1) What information tools & technologies did you used to complete your CyberFair project?
My students used:
1)a class set of computers (28)
2)telephones from home and school
3)T.V. to watch tapes of news stories about Central Florida's drought
4)digital cameras to take pictures of our own lake, and the Wekiva River
5)scanners to save documents and pictures in digital form
6)computer software such as MSOffice, and Adobe Photoshop
7)newspapers to read about St. John's river and other stories concerning the watershed and water conditions
8)classroom visits by engineers and environmental scientists
9)Camcorders to tape their skits for their video
10) digital editing equipement to edit the video
My students had a wonderful time making a video from skits they had written themselves about collecting socks. I know I will never forget the laughter as they acted in front of the camera.
The students used the computers and internet the most for everything from researching their information, to sharing this information with others.
The most helpful and valuable tools were the volunteers from the St. John's River Water Management District. After they came and spoke to the classes, there was a change that only personal contact can achieve. The students loved watching the model of the watershed, and the students could grasp what was really meant by watershed, and see how all the water sources are actually connected and influenced by man.
2) In what ways did you act as "ambassadors" and spokespersons for your CyberFair project both on-line and in person.
My students acted as ambassadors to the entire county for this project. The students reached out to every school in the district asking for contributions of socks for their project. The students also went out into the community asking for donations of boxes. When asked why the boxes were needed, the students explained about their project, and the stores gave more boxes than the students had originally asked for and vowed to save boxes for the project. The S.O.C.K.S. site has a class email that all the students can access, so they can take turns answering questions about S.O.C.K.S., and so they can analyze the information from their survey. The students also had epals from around the world for other projects, and the students were so pleased by their projects, they started writing their epals about S.O.C.K.S. and now the students are asking to make an international contest.
3) What has been the impact of your project on your community?
By teaching the importance of protecting our watersheds, we can encourage long term thinking and planning. What better way of raising someone's belief in their self-worth, than by preserving our future? Our students will be able to tell their children about their role in the preservation of the St. John's River and its watershed. This project has brought together people of disparate backgrounds to work for a common goal that will benefit all of our community. This project shows the value of contributing to ones community, and how everyone, the old and young, the rich and poor, can benefit by working together to preserve our wetlands.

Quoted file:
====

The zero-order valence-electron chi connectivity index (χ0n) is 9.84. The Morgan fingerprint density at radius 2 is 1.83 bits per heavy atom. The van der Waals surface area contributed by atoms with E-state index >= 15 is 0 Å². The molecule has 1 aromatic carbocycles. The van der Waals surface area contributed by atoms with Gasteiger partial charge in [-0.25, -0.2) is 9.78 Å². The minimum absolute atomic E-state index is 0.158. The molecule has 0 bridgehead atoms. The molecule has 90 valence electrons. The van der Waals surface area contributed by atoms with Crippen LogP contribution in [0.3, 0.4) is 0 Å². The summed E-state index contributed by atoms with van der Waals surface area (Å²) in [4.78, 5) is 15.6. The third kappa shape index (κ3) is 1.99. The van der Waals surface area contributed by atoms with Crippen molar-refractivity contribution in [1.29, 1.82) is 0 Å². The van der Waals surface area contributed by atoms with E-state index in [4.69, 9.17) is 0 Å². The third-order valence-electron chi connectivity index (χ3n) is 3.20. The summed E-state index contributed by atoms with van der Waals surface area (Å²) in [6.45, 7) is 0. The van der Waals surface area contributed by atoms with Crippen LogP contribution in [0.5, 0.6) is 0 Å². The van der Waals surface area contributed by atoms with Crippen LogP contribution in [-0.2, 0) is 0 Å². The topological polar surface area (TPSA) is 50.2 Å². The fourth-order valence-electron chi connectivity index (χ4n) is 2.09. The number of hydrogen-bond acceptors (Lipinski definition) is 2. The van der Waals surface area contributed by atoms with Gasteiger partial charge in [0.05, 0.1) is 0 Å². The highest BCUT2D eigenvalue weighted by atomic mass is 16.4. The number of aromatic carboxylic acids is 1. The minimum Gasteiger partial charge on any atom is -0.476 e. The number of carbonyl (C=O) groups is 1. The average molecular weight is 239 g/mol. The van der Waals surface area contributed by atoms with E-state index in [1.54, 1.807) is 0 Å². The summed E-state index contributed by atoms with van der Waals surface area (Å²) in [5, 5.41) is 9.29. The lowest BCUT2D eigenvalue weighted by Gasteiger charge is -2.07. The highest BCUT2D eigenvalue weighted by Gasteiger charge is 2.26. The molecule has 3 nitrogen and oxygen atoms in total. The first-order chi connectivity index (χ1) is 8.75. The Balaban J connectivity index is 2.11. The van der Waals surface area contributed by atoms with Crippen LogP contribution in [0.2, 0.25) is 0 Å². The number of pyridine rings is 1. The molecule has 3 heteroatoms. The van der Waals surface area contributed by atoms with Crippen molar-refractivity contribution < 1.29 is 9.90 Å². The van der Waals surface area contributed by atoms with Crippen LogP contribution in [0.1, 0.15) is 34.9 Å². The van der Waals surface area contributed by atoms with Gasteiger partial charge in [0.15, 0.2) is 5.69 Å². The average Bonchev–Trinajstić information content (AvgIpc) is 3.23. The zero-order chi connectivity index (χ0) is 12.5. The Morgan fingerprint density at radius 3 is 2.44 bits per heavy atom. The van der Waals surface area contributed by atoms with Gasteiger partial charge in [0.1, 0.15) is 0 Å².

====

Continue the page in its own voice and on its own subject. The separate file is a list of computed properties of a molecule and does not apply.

At our school, we have made such an impact that other teachers and departments are becoming involved. Other teachers and staff members are now in the process of trying to get materials and kits for conducting tests on our own lake and lakes next to nearby schools. It's wonderful for the schools to reach a helping hand out to others in our community.
The web design classes are begging for more projects to do for the St. John's River Water Management District. The students were so impressed with the commitment of the volunteers, and the lesson they taught that the students want to do more, give more and participate more.
4) How did your project involve other members of your community as helpers and volunteers?
There have been so many helping hands in this project that is hard to know how to begin thanking those wonderful people. People like Valena Harsh, a computer teacher at Millennium Middle whose love of the St. John's River brought us to this project to begin with. Andrew Shaw, whose belief and committment to the computer program at Millennium, made any project possible for our students. Gabrielle Milch, from the St. John's River Water Management District, who gave us the focus we needed. Laura Dickey, who put time, effort and her love of the environment into the hands-on activities she did with the students. Vasili Nosov, the teacher from Simallae, Estonia, who supported any project we threw at him, and has allowed our students to correspond with others, and gain international insights into problems. To the parents of our students, who bring in boxes, and socks, and bring the students in hours early to school to work on projects, and pick them up hours after school has let out, so the projects can be completed. We not only thank all these people and more, we give them the future, for their help, is allowing us to help others.
5) Discoveries, Lessons and Surprises (Optional)
I learned that my students have wings to fly, and as long as I am close to them, I can learn how to use my imagination to make the world a better place, also. When we began this project, it was to be a simple way to give a little back to our community. Before it was over, it was a project that we shall always look back on as a high water mark in our lives. I think we have learned that from little ideas, great possibilities are realized.